I was amused, however, by Christopher Hitchins's utter failure to say anything of signifcance about the matter. For instance:
Most of all, throughout his address to the audience at Regensburg, the man who modestly considers himself the vicar of Christ on Earth maintained a steady attack on the idea that reason and the individual conscience can be preferred to faith. He pretends that the word Logos can mean either “the word” or “reason,” which it can in Greek but never does in the Bible, where it is presented as heavenly truth. He mentions Kant and Descartes in passing, leaves out Spinoza and Hume entirely, and dishonestly tries to make it seem as if religion and the Enlightenment and science are ultimately compatible, when the whole effort of free inquiry always had to be asserted, at great risk, against the fantastic illusion of “revealed” truth and its all-too-earthly human potentates.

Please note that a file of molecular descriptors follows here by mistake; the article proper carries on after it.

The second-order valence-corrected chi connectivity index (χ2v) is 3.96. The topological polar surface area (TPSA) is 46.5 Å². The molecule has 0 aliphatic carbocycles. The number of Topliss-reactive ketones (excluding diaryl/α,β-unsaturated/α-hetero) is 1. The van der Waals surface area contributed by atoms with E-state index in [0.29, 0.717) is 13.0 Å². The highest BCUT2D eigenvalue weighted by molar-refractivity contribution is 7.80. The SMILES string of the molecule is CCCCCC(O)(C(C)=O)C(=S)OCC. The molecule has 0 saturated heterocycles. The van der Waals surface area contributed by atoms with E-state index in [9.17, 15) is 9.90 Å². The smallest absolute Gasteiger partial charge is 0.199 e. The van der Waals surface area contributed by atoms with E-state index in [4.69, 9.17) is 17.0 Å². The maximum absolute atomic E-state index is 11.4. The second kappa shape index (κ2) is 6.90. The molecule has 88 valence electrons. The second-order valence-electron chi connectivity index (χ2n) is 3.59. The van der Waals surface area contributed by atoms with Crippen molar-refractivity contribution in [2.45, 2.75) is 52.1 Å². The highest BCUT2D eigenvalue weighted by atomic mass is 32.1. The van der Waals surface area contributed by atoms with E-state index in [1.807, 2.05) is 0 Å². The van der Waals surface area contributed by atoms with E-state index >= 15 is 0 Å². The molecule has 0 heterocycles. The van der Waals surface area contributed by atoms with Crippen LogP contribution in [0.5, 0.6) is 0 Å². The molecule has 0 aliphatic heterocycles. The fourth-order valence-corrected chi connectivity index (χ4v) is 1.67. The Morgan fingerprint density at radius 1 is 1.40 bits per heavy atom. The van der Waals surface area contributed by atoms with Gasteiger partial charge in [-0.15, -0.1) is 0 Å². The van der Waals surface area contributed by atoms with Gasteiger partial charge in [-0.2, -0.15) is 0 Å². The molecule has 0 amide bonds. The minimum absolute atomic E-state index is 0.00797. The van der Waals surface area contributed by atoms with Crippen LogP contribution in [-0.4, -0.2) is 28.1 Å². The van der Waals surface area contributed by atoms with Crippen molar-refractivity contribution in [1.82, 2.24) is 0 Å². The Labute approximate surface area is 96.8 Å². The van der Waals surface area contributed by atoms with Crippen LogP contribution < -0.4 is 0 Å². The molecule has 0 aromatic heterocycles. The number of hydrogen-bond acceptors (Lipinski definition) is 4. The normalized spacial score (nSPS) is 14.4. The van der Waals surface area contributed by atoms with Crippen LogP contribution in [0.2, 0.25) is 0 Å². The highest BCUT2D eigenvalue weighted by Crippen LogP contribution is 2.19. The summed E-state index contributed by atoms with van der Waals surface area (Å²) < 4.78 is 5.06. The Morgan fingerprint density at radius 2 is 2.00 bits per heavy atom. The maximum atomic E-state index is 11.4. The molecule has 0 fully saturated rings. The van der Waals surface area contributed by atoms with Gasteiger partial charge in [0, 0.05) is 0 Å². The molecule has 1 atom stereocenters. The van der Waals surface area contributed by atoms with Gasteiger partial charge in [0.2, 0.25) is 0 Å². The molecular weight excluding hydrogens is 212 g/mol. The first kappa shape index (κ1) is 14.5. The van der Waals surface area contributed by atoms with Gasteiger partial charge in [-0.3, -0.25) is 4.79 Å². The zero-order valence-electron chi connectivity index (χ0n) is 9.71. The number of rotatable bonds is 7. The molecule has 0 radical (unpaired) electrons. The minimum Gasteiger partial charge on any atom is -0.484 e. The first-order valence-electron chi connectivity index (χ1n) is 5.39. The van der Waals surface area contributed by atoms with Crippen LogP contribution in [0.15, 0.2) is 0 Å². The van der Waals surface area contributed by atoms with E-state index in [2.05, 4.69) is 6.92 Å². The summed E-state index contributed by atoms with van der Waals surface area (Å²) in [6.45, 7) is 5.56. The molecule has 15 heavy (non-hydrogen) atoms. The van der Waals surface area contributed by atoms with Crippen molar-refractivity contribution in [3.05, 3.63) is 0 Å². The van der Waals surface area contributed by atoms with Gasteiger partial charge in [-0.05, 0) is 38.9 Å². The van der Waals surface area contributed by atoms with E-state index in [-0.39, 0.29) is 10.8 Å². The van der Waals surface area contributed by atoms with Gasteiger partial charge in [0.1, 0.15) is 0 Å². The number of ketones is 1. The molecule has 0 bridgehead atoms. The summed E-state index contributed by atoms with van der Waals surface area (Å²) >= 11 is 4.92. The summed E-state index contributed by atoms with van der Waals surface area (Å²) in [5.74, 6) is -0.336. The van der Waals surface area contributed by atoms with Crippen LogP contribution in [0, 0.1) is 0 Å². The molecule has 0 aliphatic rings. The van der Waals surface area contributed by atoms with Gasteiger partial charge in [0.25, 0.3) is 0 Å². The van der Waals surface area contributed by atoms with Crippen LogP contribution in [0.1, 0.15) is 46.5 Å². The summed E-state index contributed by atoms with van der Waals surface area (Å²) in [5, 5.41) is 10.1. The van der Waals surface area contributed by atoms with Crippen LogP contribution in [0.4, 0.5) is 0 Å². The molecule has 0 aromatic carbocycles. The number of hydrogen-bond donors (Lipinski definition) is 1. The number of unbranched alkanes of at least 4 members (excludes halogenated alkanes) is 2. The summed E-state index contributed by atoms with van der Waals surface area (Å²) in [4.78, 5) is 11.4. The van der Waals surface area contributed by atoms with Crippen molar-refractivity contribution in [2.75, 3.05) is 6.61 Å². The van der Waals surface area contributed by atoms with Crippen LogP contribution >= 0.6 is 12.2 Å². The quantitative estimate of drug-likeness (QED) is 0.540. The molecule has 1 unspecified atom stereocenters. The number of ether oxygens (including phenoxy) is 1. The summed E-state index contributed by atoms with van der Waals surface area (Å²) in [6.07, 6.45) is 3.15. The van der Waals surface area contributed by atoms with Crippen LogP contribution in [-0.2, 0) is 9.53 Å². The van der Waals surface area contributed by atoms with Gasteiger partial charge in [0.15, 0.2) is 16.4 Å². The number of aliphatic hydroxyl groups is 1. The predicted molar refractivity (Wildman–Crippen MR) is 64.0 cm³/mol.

It takes cheek to call someone dishonest for not having a view of history that is obviously simplistic, utterly out of date, and poorly supported by evidence, particularly when it is clearly irrelevant to the point being made -- the Pope brought up Kant as an eminent example of modern self-limitation of reason, and Descartes, or, rather, Cartesianism, is only mentioned as background to Kant. The interpretation of the Gospel of John seems crude, particularly given that it's actually fairly standard in Christian theological tradition to interpret Logos in John as 'Word' or 'Reason'. Where Hitchens is getting 'heavenly truth', I don't know. The Enlightenment is mentioned by the Pope only to say that it should not be ignored. And Hitchens's claim that "the whole effort of free inquiry always had to be asserted, at great risk, against the fantastic illusion of 'revealed' truth" so obviously could only be accepted based on a highly selective reading of Enlightenment thought (in all the various, and rather diverse, forms it took) that it can be dismissed outright as mere rhetoric. The whole essay is like this.